Planned hotel’s height set to be leading issue

Anthony Tosswill.
Anthony Tosswill.
Height looms as a key issue when plans for what would be Dunedin’s tallest central city building go under the microscope.

A public resource consent hearing will begin on Monday to consider arguments for and against the five-star hotel and apartment tower proposed for Moray Pl.

Tekapo businessman Anthony Tosswill’s plan has attracted 265 submissions, including 206 opposed.

Supporters argue the hotel would deliver much-needed economic benefits to the city, but opponents worry about its visual dominance, shading and blocked views.

A report by independent planner Nigel Bryce, to be considered at the hearing, has recommended consent be declined unless the developer agrees to a four-storey "substantial reduction" in the building’s height.

An assessment by  consultant urban designer Garth Falconer also acknowledged the height hurdles ahead of the project.

At 60m high,  the 17-storey hotel would be "significantly" the tallest building in the central city, exceeding the 50m-high spires of St Paul’s Cathedral and the 10-storey Forsyth Barr and Burns House buildings.

It would also stretch well beyond the 11m height limit set for the site in Dunedin’s district plan and the 16m limit proposed in the city’s second-generation district plan.

The hearing was expected to continue until Friday, but could make use of two further back-up days if needed.

Mr Tosswill, in a statement released by his lawyer, Phil Page, has already ruled out a reduction in the hotel’s height, saying the project would "not be viable" with such a change.

The hearing starts at 9.30am in the Municipal Chambers’ Edinburgh Room.

Comments

Fair bet that the majority of opponents of this new hotel also opposed the previous major hotel development and probably the Forsyth Barr Stadium. Some people just don't understand progress, here's hoping our Council 'get it'. I'm not the first to say Dunedin could be more vibrant with features similar to Wellington, but we're 20 years behind. Seriously.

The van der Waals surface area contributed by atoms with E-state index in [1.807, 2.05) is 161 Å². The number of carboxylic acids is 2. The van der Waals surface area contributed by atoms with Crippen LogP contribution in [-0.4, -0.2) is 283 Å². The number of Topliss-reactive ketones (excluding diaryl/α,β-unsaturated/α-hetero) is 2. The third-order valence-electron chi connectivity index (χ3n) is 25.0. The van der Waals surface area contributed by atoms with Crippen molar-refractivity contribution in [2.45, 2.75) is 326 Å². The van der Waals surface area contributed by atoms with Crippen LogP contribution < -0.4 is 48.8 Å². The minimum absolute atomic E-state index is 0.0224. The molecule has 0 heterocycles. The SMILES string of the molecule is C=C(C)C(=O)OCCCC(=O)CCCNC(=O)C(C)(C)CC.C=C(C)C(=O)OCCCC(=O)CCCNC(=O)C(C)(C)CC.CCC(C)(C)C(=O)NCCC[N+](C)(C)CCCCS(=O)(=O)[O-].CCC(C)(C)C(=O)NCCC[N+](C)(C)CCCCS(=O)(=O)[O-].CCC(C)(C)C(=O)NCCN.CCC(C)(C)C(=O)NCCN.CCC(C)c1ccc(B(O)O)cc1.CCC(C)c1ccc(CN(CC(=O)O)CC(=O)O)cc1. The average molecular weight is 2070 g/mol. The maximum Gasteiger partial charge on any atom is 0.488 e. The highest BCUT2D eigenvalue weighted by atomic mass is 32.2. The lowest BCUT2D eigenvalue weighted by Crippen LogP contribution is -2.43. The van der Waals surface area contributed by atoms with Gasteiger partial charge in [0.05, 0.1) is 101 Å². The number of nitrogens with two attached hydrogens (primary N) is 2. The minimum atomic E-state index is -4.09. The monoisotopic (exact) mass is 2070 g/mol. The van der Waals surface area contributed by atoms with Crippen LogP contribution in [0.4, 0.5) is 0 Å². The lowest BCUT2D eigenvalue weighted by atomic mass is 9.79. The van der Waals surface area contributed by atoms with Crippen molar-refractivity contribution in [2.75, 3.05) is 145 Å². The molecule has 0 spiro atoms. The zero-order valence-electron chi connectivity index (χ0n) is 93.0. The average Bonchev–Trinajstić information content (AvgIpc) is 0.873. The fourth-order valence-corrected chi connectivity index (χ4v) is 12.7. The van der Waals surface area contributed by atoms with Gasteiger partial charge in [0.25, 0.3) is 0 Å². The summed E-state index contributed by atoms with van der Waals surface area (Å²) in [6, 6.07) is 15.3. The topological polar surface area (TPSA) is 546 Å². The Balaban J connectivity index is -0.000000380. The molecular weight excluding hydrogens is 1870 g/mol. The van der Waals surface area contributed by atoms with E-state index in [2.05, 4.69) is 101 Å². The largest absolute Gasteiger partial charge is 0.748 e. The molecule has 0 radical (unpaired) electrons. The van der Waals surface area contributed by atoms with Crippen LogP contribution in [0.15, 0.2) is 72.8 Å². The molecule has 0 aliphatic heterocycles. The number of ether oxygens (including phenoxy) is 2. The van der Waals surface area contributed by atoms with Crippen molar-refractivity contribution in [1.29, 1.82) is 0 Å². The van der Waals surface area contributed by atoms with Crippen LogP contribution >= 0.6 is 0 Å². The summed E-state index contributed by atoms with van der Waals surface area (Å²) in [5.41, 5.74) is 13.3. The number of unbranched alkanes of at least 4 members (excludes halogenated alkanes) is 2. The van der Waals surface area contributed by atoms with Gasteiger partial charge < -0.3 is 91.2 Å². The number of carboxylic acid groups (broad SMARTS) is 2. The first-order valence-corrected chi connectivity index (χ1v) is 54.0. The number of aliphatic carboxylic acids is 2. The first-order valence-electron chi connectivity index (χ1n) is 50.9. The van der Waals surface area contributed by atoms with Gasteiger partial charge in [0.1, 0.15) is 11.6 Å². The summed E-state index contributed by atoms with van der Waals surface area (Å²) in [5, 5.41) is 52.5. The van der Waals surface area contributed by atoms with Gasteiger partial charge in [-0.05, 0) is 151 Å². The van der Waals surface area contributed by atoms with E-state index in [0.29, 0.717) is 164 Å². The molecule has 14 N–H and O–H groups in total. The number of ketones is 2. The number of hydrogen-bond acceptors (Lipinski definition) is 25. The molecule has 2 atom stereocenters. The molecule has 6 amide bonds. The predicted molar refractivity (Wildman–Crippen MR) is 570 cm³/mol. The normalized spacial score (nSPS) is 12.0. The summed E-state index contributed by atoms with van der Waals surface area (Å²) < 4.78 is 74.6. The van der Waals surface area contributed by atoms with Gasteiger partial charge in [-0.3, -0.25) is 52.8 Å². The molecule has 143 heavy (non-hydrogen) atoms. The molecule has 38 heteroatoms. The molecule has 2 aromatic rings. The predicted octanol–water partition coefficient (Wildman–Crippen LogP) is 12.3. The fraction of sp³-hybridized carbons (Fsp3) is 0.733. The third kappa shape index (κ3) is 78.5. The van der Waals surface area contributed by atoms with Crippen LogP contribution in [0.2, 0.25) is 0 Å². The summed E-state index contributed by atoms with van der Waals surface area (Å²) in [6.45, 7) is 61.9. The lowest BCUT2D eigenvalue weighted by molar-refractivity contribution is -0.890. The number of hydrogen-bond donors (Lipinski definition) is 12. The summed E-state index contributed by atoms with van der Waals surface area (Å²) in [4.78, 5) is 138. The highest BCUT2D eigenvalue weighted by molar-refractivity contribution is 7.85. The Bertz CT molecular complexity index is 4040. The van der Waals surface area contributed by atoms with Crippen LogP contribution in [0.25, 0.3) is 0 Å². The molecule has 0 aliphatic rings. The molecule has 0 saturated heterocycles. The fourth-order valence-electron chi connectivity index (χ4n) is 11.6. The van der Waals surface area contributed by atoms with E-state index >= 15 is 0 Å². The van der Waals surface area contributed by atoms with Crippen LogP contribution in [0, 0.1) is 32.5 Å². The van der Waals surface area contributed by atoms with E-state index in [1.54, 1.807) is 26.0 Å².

What is wrong with a new taller building? Dubai & London don't have a problem with tall buildings and London is a proper historic city. The view of the harbour being slightly compromised for a couple of office buildings isn't enough of a reason to stymy progress which is desperately needed in our 'beige' city - as Billy Connolly described it.

What Billy Connolly said was 'Ut's nothing LIKE Edinburgh' and showed a brothel in an heritage building on Princes St.

That vista is vertiginous and claustrophobic. The height and grey redolent of Tokyo high rise engulfed, in 'Tsunami These Days'.

Things can be done right, with a bit of class, surely.

This is what Dunedin needs - the Anti-Business-Brigade (Cull and his cohorts) need to get behind progression to really move Dunedin forward. Having spent 20 years abroad it's sometimes very difficult to understand why time has stood still in Dunedin. We need this hotel and we need more continued development, we'll never attract talent if we remain stuck in the past.

 

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